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Pathophysiological Consequences of Hemolysis in Sickle Cell Disease (pp. 69-96) $100.00
Authors:  (Rajiv Lochan Tiwari, Gowtham Kumar Annarapu and Prasenjit Guchhait, Regional Centre for Biotechnology, Delhi NCR, India, and others)
Abstract:
Sickle cell disease (SCD) is a hemolytic disorder, caused by a single
gene mutation in the β-globin chain of hemoglobin (Hb), and is
associated with significant morbidity and mortality around the world. The
pathophysiology of SCD is very complex. Sickle cell crisis includes
several independent clinical symptoms such as hemolysis, vaso-occlusive
pain episodes, acute chest syndrome, pulmonary hypertension, priapism
and ischemic strokes. Many studies show a unique association of
intravascular hemolysis with the above clinical events in SCD. The
sickling, deformation and destruction of red blood cells (RBCs) result in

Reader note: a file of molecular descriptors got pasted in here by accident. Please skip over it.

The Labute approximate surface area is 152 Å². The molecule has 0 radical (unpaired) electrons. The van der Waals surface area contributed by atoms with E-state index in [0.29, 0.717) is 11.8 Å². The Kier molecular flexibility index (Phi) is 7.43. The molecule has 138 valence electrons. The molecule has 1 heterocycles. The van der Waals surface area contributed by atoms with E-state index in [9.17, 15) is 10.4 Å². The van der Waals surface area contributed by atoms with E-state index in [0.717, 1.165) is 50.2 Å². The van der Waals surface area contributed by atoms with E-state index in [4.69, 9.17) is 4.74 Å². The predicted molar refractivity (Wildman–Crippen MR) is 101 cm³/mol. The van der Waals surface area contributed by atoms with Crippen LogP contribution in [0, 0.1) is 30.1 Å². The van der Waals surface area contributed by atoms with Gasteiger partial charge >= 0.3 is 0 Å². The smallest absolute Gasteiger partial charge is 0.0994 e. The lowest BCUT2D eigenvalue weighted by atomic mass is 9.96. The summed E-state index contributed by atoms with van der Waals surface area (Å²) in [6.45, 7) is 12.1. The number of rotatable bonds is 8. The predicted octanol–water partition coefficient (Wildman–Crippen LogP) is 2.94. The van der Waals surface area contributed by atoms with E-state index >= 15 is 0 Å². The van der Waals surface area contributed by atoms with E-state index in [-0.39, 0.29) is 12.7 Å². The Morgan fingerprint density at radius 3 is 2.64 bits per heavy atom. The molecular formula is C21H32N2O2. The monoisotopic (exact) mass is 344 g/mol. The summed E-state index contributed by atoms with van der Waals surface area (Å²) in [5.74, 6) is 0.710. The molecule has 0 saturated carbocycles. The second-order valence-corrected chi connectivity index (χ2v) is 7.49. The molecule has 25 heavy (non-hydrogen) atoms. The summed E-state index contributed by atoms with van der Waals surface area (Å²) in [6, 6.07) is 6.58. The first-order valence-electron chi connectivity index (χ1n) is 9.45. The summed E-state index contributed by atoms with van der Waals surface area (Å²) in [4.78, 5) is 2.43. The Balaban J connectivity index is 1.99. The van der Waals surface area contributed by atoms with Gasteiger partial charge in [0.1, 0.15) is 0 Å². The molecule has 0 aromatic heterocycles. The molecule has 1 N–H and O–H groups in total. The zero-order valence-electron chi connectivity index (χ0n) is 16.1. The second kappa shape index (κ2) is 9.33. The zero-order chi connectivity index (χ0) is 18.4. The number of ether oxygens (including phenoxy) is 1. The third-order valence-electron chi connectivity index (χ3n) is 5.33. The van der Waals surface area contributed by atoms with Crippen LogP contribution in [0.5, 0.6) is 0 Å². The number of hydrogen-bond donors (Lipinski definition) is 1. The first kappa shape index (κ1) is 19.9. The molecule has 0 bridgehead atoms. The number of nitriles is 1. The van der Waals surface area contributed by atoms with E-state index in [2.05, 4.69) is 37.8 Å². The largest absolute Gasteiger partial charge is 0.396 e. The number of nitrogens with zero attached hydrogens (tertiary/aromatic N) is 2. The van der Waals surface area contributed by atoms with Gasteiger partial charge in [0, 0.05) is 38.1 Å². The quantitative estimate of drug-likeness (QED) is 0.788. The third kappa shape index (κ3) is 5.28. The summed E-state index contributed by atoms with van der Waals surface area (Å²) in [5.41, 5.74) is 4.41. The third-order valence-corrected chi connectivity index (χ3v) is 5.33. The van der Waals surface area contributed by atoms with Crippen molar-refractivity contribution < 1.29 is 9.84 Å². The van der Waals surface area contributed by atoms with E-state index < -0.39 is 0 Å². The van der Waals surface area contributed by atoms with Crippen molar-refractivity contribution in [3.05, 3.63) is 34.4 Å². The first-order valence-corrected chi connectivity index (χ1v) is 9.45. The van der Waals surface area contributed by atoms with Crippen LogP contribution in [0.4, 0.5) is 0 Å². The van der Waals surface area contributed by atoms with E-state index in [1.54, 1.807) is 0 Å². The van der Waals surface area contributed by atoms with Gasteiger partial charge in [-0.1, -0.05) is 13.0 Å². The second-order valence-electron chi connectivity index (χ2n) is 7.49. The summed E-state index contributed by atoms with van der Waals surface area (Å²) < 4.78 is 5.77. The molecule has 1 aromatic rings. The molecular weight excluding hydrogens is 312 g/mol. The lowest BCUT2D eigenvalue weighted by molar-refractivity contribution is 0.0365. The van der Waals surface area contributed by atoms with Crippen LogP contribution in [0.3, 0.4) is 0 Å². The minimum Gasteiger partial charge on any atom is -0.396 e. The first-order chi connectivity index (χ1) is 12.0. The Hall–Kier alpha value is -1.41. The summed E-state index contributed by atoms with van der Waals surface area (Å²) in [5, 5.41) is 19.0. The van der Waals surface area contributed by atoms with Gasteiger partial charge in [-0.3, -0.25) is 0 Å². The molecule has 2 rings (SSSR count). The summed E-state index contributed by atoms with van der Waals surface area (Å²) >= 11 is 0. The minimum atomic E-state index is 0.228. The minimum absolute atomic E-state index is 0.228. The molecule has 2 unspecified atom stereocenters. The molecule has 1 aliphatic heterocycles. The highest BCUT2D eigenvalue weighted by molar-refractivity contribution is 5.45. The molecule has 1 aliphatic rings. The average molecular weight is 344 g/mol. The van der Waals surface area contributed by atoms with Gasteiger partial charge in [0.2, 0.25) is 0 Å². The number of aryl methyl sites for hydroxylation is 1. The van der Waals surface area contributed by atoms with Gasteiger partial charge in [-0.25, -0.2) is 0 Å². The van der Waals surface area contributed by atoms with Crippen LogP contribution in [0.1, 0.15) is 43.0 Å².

extensive release of cytoplasmic contents, especially large quantities of
Hb molecules, into the surrounding fluid. Upon release, the tetrameric Hb
molecules are converted into dimers, and also oxidized into
methemoglobin (metHb). The Hb-dimers and metHb molecules are
cleared from circulation by the haptoglobin and hemopexin mediated
pathways. Finally, the saturation of the above clearing mechanisms
results in the accumulation of excessive extracellular Hb in patients’
plasma. Extracellular Hb has many cytotoxic effects on cellular functions.
For instance, the scavenging of endogenous nitric oxide and
dysregulation of arginine metabolism by extracellular Hb is associated
with vessel constrictions, resulting in abnormalities such as pulmonary
hypertension and ischemic strokes in SCD. Besides, the oxidative effects
of Hb are associated with endothelium damage and hypercoagulable state
in patients. Our own work and that of others indicate that the decreased
proteolysis of von Willebrand factor (VWF) multimers is initiated by the
inhibitory effects of Hb. The excessive cell-free Hb in plasma could lead
to the accumulation of uncleaved VWF multimers, which are ultra-large
molecules hyper-reactive to platelets, promoting thrombotic
complications in SCD patients. A detailed insight into the pathophysiological
consequences of hemolysis has been described in this
chapter. 


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Pathophysiological Consequences of Hemolysis in Sickle Cell Disease (pp. 69-96)